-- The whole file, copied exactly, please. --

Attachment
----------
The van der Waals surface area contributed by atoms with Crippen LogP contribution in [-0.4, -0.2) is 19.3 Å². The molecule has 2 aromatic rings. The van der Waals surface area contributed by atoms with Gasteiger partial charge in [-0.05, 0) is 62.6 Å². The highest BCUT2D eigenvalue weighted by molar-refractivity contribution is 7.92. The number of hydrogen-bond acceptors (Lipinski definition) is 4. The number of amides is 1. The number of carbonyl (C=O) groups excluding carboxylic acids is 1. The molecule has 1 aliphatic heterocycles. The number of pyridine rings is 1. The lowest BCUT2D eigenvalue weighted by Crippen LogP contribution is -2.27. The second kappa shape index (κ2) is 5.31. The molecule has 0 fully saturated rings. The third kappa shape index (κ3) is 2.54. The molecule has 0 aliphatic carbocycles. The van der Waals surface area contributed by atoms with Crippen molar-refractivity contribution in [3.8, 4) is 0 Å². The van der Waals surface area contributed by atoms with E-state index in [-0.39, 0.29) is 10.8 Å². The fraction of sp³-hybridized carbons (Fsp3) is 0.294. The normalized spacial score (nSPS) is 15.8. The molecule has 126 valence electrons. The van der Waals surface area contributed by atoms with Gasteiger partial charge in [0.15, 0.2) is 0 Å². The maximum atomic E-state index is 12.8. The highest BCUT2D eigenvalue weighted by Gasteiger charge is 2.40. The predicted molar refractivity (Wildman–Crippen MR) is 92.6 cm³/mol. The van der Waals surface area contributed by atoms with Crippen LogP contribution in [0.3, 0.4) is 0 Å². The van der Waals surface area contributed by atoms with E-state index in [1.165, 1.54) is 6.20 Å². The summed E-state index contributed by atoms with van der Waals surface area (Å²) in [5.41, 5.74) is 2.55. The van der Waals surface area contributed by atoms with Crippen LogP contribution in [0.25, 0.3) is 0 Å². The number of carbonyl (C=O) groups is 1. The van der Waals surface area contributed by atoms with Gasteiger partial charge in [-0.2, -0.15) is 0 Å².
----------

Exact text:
The van der Waals surface area contributed by atoms with Crippen LogP contribution in [-0.4, -0.2) is 19.3 Å². The molecule has 2 aromatic rings. The van der Waals surface area contributed by atoms with Gasteiger partial charge in [-0.05, 0) is 62.6 Å². The highest BCUT2D eigenvalue weighted by molar-refractivity contribution is 7.92. The number of hydrogen-bond acceptors (Lipinski definition) is 4. The number of amides is 1. The number of carbonyl (C=O) groups excluding carboxylic acids is 1. The molecule has 1 aliphatic heterocycles. The number of pyridine rings is 1. The lowest BCUT2D eigenvalue weighted by Crippen LogP contribution is -2.27. The second kappa shape index (κ2) is 5.31. The molecule has 0 fully saturated rings. The third kappa shape index (κ3) is 2.54. The molecule has 0 aliphatic carbocycles. The van der Waals surface area contributed by atoms with Crippen molar-refractivity contribution in [3.8, 4) is 0 Å². The van der Waals surface area contributed by atoms with E-state index in [-0.39, 0.29) is 10.8 Å². The fraction of sp³-hybridized carbons (Fsp3) is 0.294. The normalized spacial score (nSPS) is 15.8. The molecule has 126 valence electrons. The van der Waals surface area contributed by atoms with Gasteiger partial charge in [0.15, 0.2) is 0 Å². The maximum atomic E-state index is 12.8. The highest BCUT2D eigenvalue weighted by Gasteiger charge is 2.40. The predicted molar refractivity (Wildman–Crippen MR) is 92.6 cm³/mol. The van der Waals surface area contributed by atoms with Crippen LogP contribution in [0.3, 0.4) is 0 Å². The van der Waals surface area contributed by atoms with E-state index in [1.165, 1.54) is 6.20 Å². The summed E-state index contributed by atoms with van der Waals surface area (Å²) in [5.41, 5.74) is 2.55. The van der Waals surface area contributed by atoms with Crippen LogP contribution in [0.25, 0.3) is 0 Å². The number of carbonyl (C=O) groups is 1. The van der Waals surface area contributed by atoms with Gasteiger partial charge in [-0.2, -0.15) is 0 Å².